Maestra Korsakova has appeared in some of the world's most prestigious concert halls such as the Auditorium di Milano, Grand Hall of the Moscow Conservatory, the Berlin Konzerthaus, Tokyo's Santory Hall, the Cologne Philharmonic, the Concertgebouw of Amsterdam, the Wigmore Hall in London, the Accademia di Santa Cecilia in Rom and the Alte Oper in Frankfurt. She has also appeared at international festivals, among others such as Uto Ughi per Roma, the Ludwigsburger Festspielen, Incontri Asolani, the Schleswig-Holstein Festival and the Lockenhaus-Festival.

Among the renowned conductors Natasha Korsakova has co-operated with are Mstislav Rostropovich, Alun Francis, Heiko Matthias Förster, Charles Olivieri-Munroe, Ernest Green and David Wiley. She plays with the Orchestra Sinfonica di Milano G. Verdi, the Iceland Symphony Orchestra, the Philharmonic Orchestra of the Dutch Radio Broadcasting, the Mainz Philharmonic, the Düsseldorf Symphony, the Russian State Orchestra, Filarmonica di Verona, the Orquestra Sinfonica del Estad de Mexico etc..

In 1998, Natasha Korsakova was the “Artist of the Year” in Chile. In July 2008, she was awarded the «Premio Sirmione Catullo» and became «Artist of the Year» in Italy.

 Natasha Korsakova is playing a violin by Vincenzo Panormo (app. 1770). This instrument is kindly loaned by the Sinfonima Foundation on behalf of the Mannheimer Versicherung.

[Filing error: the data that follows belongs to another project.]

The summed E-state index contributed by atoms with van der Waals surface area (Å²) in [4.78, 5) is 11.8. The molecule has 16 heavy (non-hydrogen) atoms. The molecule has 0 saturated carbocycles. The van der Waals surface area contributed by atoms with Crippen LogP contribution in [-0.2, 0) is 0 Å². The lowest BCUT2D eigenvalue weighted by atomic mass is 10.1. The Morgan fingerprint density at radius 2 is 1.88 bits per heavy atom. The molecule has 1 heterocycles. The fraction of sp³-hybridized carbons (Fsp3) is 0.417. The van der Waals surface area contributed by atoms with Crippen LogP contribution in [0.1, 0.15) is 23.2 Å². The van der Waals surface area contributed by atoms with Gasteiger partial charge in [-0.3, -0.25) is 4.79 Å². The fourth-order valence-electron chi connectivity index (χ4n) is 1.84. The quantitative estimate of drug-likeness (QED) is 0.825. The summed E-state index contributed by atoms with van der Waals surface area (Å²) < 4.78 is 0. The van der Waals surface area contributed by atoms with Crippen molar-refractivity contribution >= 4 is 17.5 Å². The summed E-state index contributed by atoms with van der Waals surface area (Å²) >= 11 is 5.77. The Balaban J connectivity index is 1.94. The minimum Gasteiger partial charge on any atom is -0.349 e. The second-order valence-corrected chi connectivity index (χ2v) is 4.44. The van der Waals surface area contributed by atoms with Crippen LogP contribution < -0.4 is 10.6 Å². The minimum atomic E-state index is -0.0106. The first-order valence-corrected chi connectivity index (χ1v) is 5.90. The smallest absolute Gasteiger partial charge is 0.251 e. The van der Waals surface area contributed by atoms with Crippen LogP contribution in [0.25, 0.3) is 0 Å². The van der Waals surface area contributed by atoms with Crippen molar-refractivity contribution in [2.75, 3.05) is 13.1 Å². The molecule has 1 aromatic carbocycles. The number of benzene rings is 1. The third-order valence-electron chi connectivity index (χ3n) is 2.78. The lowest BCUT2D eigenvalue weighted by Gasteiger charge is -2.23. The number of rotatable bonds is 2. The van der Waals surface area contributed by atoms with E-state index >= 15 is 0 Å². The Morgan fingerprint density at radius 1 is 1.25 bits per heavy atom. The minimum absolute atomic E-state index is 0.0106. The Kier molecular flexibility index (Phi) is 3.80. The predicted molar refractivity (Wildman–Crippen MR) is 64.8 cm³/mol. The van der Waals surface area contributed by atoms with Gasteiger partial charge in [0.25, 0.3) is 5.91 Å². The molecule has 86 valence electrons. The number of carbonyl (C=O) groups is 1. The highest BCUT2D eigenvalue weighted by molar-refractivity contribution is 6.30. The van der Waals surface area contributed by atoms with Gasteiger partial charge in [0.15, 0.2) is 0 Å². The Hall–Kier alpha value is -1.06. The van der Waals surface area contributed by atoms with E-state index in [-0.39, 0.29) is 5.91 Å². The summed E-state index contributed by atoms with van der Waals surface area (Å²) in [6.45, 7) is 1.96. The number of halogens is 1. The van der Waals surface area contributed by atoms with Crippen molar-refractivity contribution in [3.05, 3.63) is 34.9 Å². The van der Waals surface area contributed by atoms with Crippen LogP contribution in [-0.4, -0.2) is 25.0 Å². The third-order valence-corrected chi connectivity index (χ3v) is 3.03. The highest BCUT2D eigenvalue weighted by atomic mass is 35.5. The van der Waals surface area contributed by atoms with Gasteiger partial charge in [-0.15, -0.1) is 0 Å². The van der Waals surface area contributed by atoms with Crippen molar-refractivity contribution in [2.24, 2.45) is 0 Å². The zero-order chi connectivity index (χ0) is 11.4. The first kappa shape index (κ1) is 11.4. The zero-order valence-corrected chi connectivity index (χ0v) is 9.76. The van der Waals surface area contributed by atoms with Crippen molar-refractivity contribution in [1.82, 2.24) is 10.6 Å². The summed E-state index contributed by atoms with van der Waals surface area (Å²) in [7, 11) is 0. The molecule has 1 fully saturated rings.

The artist is Testimonial of Laura Biagiotti since 2006 and wears outfits from the Laura Biagiotti Prêt-à-Porter collection during her performances.

Ms. Korsakova is Managed by Price Rubin & Partners  




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1 Felix Mendelssohn-Bartholdy (1809 - 1847)
Spinning Song from Song Without Words Op. 67 No. 4 (1:46) 

2 Claude Debussy (1862 - 1918)
Golliwogg’s Cakewalk (2:53) 

3 Frédéric Chopin (1810 - 1849)
Fantasy Impromptu C-sharp minor, Op. posth. 66 (5:21)

 4 Frédéric Chopin (1810 - 1849)
Waltz No.14 in E minor, op. posth. (2:10) 

Johann Sebastian Bach (1865 -1750) Italian Concerto BWV 971
5 Allegro (3:42)
6 Andante (5:23)
7 Presto (3:48) 

Johann Sebastian Bach (1865 -1750) French suite No 6 in E BWV 817
8 Polonaise (1:41)
9 Menuet (1:16)
10 Bourrée (1:25)
11 Gigue (2:15) 

12 Franz Liszt (1811 - 1886)
Gnomenreigen (Dance of the Gnomes) (3:11) 

13 Frédéric Chopin (1810 - 1849)